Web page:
Rockies’ First Order of Business: Bullpen Makeover


Colorado Rockies‘ general manager Jeff Bridich faces many challenges in his first season as general manager. The bullpen is at the top of the list.

After a disastrous 2014 season, vast changes need to be made to ensure the Colorado Rockies are competitive come next April.

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Jeff Bridich is no stranger to this organization, having worked in the Rockies’ minor league system for the past 10 seasons and as director of player development for the last four.

He inherits a team that lost 96 games last season, its second-worst record in franchise history. This coming after the Rockies’ payroll jumped from $73.9 million in 2013 to $93.6 million in 2014, the highest team payroll for any Rockies team ever.

Bridich is a smart guy, a Harvard graduate with experience in baseball circles and a knack for analytics. He understands the needs of this team, as well as its strengths and weaknesses. He realizes that he needs to be aggressive this offseason in order for the Rockies to be competitive come next season and not relive the disaster that was 2014.

First order of business: bullpen makeover.

If you watched many Rockies’ games last season, you know that no lead was safe. The bullpen constantly threw gas on the fire in the late innings, dwindling leads away on a nightly basis. No surprise they were ranked 29th in the Major Leagues with a 4.79 ERA and gave-up a ridiculous 298 runs, 30 more than the next closest team, the Houston Astros.

Only making matters worse, manager Walt Weiss constantly found himself between a rock (leaving the starting pitcher in the game) and a hard place (handing the ball over to the bullpen).

It’s fair to say that Weiss struggled when deciding whether or not to run his starter out there while hovering around the 100-pitch mark. Not to say I can blame him, given the results when his relief pitchers came in the game. But Weiss needs to do a better job of giving the bullpen a chance to succeed if things are going to be different next season. Misusing the pitching staff became a regular occurrence in 2014, much to the dismay of the fans.

Rex Brothers, who was the most reliable reliever on the team in 2013, completely fell apart last season. Having saved 19 games two years ago in the absence of the injured Rafael Betancourt, he posted a 1.74 ERA in 72 games. Brothers watched that ERA skyrocket to 5.59 in 2014 as a reliever. It’s possible that he felt more comfortable in the closer role, something the Rockies should consider going into next season.

LaTroy Hawkins was a pleasant surprise in 2014, recording 23 saves with a 3.31 ERA. Hawkins, 41 was signed to a two-year contract last offseason in what looked like a risky move at the time. The Rockies are likely to exercise his $2.25 million option for 2015 but he will have to prove he can still pitch at a high level if he has any plans on closing games next year.

Two key members of last year’s bullpen are slated to become free agents. Matt Belisle and Nick Masset aren’t likely to return in 2015. The 34-year old Belisle is coming off an up-and-down season where he finished with a 4-7 record with a 4.87 ERA in 66 relief appearances. Masset posted an astronomical 5.80 ERA in 51 games in 2014, making his departure inevitable.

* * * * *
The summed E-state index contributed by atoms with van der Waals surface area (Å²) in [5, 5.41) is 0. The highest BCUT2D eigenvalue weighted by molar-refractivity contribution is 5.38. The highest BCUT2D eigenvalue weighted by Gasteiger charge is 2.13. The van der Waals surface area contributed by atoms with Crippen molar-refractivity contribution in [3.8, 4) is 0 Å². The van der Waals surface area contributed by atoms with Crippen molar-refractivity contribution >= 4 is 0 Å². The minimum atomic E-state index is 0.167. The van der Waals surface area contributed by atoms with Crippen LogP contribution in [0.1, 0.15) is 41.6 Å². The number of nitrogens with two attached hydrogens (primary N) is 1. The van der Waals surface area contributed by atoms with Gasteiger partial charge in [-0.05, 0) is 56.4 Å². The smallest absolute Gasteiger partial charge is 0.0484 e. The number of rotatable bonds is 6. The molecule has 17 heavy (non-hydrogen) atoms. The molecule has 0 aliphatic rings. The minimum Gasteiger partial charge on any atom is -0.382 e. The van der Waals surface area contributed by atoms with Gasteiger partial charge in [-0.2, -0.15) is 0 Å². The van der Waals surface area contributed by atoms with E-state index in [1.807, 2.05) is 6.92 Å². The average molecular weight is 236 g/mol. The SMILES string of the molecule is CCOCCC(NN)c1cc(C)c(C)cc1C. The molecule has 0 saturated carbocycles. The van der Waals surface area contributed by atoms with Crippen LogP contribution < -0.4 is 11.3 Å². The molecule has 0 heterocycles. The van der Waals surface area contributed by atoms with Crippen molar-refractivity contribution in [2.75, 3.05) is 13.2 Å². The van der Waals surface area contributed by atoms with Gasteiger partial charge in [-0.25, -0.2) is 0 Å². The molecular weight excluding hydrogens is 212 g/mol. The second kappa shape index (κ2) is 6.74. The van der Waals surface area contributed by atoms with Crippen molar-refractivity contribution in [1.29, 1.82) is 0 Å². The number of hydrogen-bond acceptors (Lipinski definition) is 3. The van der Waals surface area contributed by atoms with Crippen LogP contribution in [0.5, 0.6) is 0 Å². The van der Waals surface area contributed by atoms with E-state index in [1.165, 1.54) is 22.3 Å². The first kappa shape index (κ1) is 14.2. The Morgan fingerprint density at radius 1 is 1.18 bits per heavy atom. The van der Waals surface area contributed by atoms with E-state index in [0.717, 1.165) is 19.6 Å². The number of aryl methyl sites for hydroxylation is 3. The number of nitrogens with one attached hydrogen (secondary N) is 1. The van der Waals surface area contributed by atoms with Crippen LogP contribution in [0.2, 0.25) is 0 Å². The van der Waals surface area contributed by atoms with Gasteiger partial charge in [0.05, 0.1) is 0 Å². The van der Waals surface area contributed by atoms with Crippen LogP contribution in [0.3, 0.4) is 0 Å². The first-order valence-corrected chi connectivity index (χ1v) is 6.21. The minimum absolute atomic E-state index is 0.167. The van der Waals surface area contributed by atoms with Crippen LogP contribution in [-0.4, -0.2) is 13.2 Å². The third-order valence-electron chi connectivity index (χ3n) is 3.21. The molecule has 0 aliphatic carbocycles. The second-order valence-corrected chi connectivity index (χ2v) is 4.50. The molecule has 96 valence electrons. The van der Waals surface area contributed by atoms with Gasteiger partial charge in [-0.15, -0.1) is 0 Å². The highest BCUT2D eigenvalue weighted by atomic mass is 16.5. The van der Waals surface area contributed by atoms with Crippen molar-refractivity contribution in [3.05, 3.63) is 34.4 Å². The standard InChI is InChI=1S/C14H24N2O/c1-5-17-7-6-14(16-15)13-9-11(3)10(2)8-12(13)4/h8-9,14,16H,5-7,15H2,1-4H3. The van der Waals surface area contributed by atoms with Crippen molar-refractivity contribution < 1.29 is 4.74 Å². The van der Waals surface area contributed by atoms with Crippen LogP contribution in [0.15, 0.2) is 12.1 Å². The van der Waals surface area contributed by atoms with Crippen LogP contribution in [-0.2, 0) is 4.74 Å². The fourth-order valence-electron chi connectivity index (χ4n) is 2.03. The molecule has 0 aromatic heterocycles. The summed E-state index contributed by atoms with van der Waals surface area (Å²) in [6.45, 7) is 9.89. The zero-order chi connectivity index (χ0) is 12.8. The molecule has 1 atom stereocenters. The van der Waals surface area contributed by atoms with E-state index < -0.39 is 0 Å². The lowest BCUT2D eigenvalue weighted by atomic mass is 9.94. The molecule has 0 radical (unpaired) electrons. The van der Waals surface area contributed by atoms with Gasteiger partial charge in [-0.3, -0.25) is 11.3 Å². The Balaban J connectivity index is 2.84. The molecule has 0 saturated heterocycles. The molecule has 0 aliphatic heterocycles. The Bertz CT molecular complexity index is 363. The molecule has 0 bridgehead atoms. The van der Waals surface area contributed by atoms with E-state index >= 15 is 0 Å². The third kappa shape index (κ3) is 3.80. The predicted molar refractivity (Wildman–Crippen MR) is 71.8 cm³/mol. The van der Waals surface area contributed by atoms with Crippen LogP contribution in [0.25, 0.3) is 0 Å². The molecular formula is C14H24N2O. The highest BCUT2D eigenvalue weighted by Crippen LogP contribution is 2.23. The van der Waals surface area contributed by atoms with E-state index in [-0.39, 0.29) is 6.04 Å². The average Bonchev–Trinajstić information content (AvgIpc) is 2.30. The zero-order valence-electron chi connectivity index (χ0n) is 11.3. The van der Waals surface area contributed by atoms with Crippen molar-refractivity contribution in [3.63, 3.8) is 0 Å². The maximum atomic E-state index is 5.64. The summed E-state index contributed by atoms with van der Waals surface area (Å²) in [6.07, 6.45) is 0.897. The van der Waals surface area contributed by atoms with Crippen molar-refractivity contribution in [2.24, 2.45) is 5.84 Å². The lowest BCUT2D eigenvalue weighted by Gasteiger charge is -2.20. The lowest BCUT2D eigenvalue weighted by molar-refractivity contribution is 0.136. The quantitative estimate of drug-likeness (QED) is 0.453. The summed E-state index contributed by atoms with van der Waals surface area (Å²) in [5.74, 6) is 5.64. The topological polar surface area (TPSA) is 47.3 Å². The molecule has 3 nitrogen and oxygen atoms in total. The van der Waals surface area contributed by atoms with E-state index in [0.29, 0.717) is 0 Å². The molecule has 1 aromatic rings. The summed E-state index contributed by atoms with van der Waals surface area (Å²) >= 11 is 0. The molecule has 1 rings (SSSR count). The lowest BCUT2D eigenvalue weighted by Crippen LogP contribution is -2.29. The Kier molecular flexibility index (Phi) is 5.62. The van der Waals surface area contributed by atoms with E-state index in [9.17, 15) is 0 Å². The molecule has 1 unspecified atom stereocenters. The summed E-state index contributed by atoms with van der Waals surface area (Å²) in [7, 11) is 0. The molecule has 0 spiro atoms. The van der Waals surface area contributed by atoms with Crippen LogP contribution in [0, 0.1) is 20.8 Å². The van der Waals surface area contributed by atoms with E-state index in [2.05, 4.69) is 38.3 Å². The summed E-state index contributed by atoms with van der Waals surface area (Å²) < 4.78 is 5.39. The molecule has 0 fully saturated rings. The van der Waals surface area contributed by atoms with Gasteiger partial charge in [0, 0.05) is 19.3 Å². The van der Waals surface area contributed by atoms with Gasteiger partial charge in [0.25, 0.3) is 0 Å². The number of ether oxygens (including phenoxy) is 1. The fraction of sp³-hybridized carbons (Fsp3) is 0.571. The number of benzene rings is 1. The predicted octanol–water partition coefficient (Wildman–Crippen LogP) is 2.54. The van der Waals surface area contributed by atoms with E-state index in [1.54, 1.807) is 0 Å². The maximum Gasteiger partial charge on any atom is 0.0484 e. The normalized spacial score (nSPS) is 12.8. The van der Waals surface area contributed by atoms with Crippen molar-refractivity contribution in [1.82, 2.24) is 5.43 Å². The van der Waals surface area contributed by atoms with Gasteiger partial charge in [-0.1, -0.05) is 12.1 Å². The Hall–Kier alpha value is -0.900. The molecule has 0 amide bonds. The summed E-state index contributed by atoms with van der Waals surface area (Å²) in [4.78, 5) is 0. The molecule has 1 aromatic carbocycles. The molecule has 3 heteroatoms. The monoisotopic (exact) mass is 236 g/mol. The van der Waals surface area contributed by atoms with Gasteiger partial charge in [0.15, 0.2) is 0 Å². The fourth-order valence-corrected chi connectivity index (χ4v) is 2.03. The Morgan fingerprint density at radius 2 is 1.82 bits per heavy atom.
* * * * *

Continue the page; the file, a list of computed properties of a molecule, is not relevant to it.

Outside Adam Ottavino, there was nobody that could be trusted to get outs late in the game last season. This team desperately needs proven veterans they can depend on to get the game to the 9th with a lead.

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With Michael Cuddyer likely to walk via free agency along with his $10.5 million salary, this seems like a perfect opportunity for Bridich to shop for relievers this winter. Hopefully Bridich understands that he will need to ditch the bargain-bin mentality of the past in order to lure free agents to the unfriendly confines of Coors Field.

Two years ago the Rockies were so set on signing Wilton Lopez, hopeful that he would be the power arm in the back of the bullpen as he had been with Houston. They were so hopeful that they ignored a failed physical administered by the Philadelphia Phillies just weeks prior and signed him anyways. Lopez’s ERA doubled in 2013 and he appeared in just four games last season.

Last offseason, they surprisingly overpaid for Yankees’ reliever Boone Logan, giving him a three-year deal worth $16.5 million, knowing that he was scheduled to have surgery to remove bone chips from his elbow that October. They justified the move by saying they would just give him a little extra time to recover in spring training and he would be fine.

Logan ended up making three trips to the DL and posted a 6.84 ERA in 35 games in his first season with Colorado. He is now scheduled to have surgery again to remove bone chips from his elbow and is owed $5.5 million next year and $6.25 million in 2016.

These are the type of moves that pushed Dan O’Dowd out the door and decimated the Rockies’ chances year after year, along with injuries of course.

Bridich has to be willing to make the tough decisions and go out and make the necessary moves this offseason.

Joba Chamberlain would be a good fit, coming off a good year in Detroit as an effective set-up man. He will most likely be looking for a multi-year deal after signing a one-year deal last winter.

Luke Gregerson is another guy the Rockies should consider. His career numbers are outstanding and he is familiar with the NL West having spent five seasons in San Diego before posting a career-low 2.12 ERA last season with Oakland.

Only time will tell what direction Bridich will take this franchise, but assembling a quality bullpen should be on top of his priority list.